Donald Antrim is the author of three novels and a memoir entitled, The Afterlife, which is about the strained relationship he had with his mother, Louanne, an artist, teacher and alcoholic. In addition to receiving some of America’s most prestigious fellowships, he is a regular contributor to The New Yorker, a magazine that includes him amongst their "twenty writers for the new century."
We met at the Blue Met International Literary Festival in Montreal, and talk here about his mother’s death, Camus, writing on the edge, suffering and distraction, luxury beds, Donald Barthelme, anger, sarcasm, loss of humour, collecting books, and the appeal of first editions. Donald also treats us to a reading from The Afterlife, and as part of this, the dedication in Sir Philip Sidney’s Arcadia.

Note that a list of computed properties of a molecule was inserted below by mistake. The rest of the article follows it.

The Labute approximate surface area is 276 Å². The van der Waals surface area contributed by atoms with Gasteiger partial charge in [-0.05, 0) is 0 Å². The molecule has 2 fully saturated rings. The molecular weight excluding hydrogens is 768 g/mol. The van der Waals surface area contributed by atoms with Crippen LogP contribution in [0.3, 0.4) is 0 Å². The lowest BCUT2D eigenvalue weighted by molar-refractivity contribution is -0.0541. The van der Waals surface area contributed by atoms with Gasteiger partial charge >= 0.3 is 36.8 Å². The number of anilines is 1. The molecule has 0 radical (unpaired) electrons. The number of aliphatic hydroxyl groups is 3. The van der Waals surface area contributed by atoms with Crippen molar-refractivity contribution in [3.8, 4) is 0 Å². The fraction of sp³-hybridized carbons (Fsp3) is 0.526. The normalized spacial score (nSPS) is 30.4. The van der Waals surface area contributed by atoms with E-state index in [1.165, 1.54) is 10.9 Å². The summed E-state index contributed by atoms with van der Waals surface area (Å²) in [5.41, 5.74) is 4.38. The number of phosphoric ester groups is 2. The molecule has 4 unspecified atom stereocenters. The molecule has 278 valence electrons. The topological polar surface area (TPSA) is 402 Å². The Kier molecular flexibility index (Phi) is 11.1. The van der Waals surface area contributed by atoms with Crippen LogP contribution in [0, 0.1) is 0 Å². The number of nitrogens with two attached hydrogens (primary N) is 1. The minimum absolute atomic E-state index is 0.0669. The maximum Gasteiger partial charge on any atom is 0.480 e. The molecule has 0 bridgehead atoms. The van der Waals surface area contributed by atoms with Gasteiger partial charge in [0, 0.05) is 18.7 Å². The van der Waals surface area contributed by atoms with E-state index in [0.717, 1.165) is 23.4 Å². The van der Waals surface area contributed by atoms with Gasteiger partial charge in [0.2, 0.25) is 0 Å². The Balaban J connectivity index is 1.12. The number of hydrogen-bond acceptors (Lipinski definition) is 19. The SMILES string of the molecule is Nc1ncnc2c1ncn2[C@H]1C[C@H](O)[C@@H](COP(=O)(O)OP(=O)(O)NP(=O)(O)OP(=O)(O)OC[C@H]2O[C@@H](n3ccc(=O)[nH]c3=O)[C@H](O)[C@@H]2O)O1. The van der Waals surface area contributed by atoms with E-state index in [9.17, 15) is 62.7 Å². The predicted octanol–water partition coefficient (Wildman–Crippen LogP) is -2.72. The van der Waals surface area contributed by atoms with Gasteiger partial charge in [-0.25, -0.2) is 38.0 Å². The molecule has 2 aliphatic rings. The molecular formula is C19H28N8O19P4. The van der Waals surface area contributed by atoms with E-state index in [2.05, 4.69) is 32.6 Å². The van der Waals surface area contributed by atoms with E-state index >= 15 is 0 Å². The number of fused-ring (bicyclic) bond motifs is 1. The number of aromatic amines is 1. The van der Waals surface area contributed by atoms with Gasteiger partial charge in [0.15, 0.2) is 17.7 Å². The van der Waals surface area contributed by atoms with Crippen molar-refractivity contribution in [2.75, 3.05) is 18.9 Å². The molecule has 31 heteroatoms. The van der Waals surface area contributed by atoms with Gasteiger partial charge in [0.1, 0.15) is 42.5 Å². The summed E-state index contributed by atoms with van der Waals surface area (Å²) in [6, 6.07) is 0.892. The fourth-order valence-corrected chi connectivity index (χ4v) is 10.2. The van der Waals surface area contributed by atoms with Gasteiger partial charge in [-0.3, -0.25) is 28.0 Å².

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The Piketon Massacre
The most notorious mass murder in Ohio’s history happened on the night of April 21, 2016 in rural Pike County. Four crime scenes, thirty-two gunshot wounds, eight members of the Rhoden family left dead in their homes. Two years later a local family of four, the Wagners, are arrested and charged with the crimes. As the Wagners await four back-to-back capital murder trials, the KT Studios team revisits Pike County to examine: crime-scene forensics, upcoming legal proceedings, and the ties that bind the victims and the accused. As events unfold and new crimes are uncovered, what will it mean for all involved? What will it mean for Pike County?